|They're the best of buds, and now Bill Clinton is hoping to do for Kendrick Meek what he did for his other pal, Terry McAuliffe ... ok that's probably not such a good example ... but make no mistake, the Clintons are very much on the ballot in the Florida Senate race.
Meanwhile, the Democratic party elders (outside Florida at least,) wonders: how do you stop a problem like democracy? First up: Joe Sestak, who, God bless him, is going to challenge Arlen Switcheroo in Pennsylvania:
“I understand the very short-term, expedient desire to have the insurance of a 60th vote,” Sestak said, speaking of the implications of Specter’s April party switch and why the longtime senator was so quickly embraced by the administration.In New York, it won't be a Senate walk for the party's designated Senator, Kirsten Gillibrand, either, since Carolyn Maloney seems to be very much in the race, probably with Joe Trippi as her campaign manager:
But he added of Obama: “I believe in his heart of hearts, he really wants a real Democrat to win this race, and I think he very much respects that we are pretty independent-minded in Pennsylvania and we should have a choice.”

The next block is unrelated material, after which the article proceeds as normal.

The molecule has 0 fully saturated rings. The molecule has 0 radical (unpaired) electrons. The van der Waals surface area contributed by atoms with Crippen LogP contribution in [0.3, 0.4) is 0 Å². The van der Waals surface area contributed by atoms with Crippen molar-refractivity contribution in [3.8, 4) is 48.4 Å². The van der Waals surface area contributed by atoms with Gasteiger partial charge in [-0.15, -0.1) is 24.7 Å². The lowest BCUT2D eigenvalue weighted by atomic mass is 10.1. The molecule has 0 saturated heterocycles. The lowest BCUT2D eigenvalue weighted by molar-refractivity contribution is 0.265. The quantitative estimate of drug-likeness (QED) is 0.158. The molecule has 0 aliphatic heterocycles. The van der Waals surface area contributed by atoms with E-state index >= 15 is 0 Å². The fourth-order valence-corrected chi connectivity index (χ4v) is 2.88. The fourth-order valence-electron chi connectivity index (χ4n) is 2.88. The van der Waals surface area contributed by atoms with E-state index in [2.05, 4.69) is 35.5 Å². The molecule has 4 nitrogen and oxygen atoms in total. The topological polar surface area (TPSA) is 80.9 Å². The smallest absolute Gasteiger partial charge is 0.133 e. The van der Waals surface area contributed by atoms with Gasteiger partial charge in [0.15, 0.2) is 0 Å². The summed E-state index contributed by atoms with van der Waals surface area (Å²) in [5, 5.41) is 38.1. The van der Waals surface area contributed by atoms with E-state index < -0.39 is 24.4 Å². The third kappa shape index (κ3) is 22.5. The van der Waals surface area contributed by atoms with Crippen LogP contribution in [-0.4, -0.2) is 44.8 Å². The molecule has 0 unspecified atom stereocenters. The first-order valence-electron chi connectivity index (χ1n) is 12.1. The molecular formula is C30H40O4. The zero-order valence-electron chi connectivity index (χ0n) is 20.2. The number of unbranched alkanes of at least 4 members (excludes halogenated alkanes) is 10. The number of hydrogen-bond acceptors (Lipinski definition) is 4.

Asked directly if a plea from Obama would make any difference, Sestak shook his head and said: “No.”
Maloney, a veteran member of Congress who represents much of New York City’s silk-stocking Upper East Side, dispatched longtime Democratic consultant and her likely chief campaign strategist Joe Trippi to state her intentions about a potential challenge to Sen. Kirsten Gillibrand (D-N.Y.).This should all ring very familiar to our president:
“She’s way past all that,” Trippi said when asked about how Maloney would respond to a request from Obama to stay out of the race. “She really believes the people of New York deserve a choice. She’s not somebody who’s going to back down.”
For Obama, there’s an added irony that isn’t lost on some Democrats — that the ultimate insurgent candidate is now in the incumbent-protection business.Amen, and Amen. Like it or not, President Obama has inspired a new thirst for the democratic process inside this country and out. Let's have at it and let the voters decide.
In the case of Sestak and Maloney, Obama may be reaping what he sowed. While Hillary Clinton wasn’t an incumbent in the presidential race, she was the establishment figure who many Democratic elites rallied around early on in the primary. But the president proved that an insurgent can win and that Democratic primary voters can buck their elected leaders.
“Who do they think inspired these people to run?” asked Trippi. “They started this. They took on the established order of the party. If they had listened to the establishment, Obama wouldn’t be in the White House. It’s hard for them to argue with this when they blazed the trail.”
Labels: 2010, Barack Obama, democracy, democratic candidates, U.S. Senate